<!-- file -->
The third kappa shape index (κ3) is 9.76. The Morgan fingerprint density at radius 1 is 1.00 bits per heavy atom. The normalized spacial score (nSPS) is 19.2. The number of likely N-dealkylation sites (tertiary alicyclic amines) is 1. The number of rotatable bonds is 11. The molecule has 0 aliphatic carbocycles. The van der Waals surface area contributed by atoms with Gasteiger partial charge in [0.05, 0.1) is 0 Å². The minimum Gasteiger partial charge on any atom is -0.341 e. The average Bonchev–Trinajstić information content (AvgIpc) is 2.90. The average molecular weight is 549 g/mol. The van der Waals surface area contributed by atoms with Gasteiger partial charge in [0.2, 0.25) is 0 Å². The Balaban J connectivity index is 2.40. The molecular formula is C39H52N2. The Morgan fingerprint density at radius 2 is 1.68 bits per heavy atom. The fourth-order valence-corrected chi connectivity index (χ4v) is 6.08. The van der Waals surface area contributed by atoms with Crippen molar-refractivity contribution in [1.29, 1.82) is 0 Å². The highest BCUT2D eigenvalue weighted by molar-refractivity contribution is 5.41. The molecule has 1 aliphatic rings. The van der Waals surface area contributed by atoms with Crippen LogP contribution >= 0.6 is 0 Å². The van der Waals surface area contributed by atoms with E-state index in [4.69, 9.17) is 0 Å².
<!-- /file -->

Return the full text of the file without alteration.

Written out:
The third kappa shape index (κ3) is 9.76. The Morgan fingerprint density at radius 1 is 1.00 bits per heavy atom. The normalized spacial score (nSPS) is 19.2. The number of likely N-dealkylation sites (tertiary alicyclic amines) is 1. The number of rotatable bonds is 11. The molecule has 0 aliphatic carbocycles. The van der Waals surface area contributed by atoms with Gasteiger partial charge in [0.05, 0.1) is 0 Å². The minimum Gasteiger partial charge on any atom is -0.341 e. The average Bonchev–Trinajstić information content (AvgIpc) is 2.90. The average molecular weight is 549 g/mol. The van der Waals surface area contributed by atoms with Gasteiger partial charge in [0.2, 0.25) is 0 Å². The Balaban J connectivity index is 2.40. The molecular formula is C39H52N2. The Morgan fingerprint density at radius 2 is 1.68 bits per heavy atom. The fourth-order valence-corrected chi connectivity index (χ4v) is 6.08. The van der Waals surface area contributed by atoms with Crippen molar-refractivity contribution in [1.29, 1.82) is 0 Å². The highest BCUT2D eigenvalue weighted by molar-refractivity contribution is 5.41. The molecule has 1 aliphatic rings. The van der Waals surface area contributed by atoms with Crippen LogP contribution >= 0.6 is 0 Å². The van der Waals surface area contributed by atoms with E-state index in [4.69, 9.17) is 0 Å².